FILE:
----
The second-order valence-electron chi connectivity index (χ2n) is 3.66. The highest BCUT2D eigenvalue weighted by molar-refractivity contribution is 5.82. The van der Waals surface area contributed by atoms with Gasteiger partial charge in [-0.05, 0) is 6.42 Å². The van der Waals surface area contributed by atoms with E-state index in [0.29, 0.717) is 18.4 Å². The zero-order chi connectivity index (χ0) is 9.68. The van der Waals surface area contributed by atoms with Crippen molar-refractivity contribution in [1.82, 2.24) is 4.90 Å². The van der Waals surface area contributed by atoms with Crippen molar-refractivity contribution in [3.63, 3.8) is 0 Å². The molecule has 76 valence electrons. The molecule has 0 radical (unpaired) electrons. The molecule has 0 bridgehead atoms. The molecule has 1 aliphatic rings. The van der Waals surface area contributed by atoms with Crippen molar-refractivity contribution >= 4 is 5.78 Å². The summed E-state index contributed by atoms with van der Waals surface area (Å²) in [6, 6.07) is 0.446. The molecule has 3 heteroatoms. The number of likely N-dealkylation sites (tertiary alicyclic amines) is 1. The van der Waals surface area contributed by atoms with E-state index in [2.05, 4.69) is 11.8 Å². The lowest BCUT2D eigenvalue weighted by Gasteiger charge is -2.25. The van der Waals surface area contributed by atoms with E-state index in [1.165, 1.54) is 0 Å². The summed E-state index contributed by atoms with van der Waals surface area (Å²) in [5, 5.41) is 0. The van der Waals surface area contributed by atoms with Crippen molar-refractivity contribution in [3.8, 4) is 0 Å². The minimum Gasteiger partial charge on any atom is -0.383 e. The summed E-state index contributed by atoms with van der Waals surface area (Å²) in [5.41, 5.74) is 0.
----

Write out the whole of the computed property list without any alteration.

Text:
The second-order valence-electron chi connectivity index (χ2n) is 3.66. The highest BCUT2D eigenvalue weighted by molar-refractivity contribution is 5.82. The van der Waals surface area contributed by atoms with Gasteiger partial charge in [-0.05, 0) is 6.42 Å². The van der Waals surface area contributed by atoms with E-state index in [0.29, 0.717) is 18.4 Å². The zero-order chi connectivity index (χ0) is 9.68. The van der Waals surface area contributed by atoms with Crippen molar-refractivity contribution in [1.82, 2.24) is 4.90 Å². The van der Waals surface area contributed by atoms with Crippen molar-refractivity contribution in [3.63, 3.8) is 0 Å². The molecule has 76 valence electrons. The molecule has 0 radical (unpaired) electrons. The molecule has 0 bridgehead atoms. The molecule has 1 aliphatic rings. The van der Waals surface area contributed by atoms with Crippen molar-refractivity contribution >= 4 is 5.78 Å². The summed E-state index contributed by atoms with van der Waals surface area (Å²) in [6, 6.07) is 0.446. The molecule has 3 heteroatoms. The number of likely N-dealkylation sites (tertiary alicyclic amines) is 1. The van der Waals surface area contributed by atoms with E-state index in [2.05, 4.69) is 11.8 Å². The lowest BCUT2D eigenvalue weighted by Gasteiger charge is -2.25. The van der Waals surface area contributed by atoms with E-state index in [1.165, 1.54) is 0 Å². The summed E-state index contributed by atoms with van der Waals surface area (Å²) in [5, 5.41) is 0. The van der Waals surface area contributed by atoms with Crippen molar-refractivity contribution in [3.8, 4) is 0 Å². The minimum Gasteiger partial charge on any atom is -0.383 e. The summed E-state index contributed by atoms with van der Waals surface area (Å²) in [5.41, 5.74) is 0.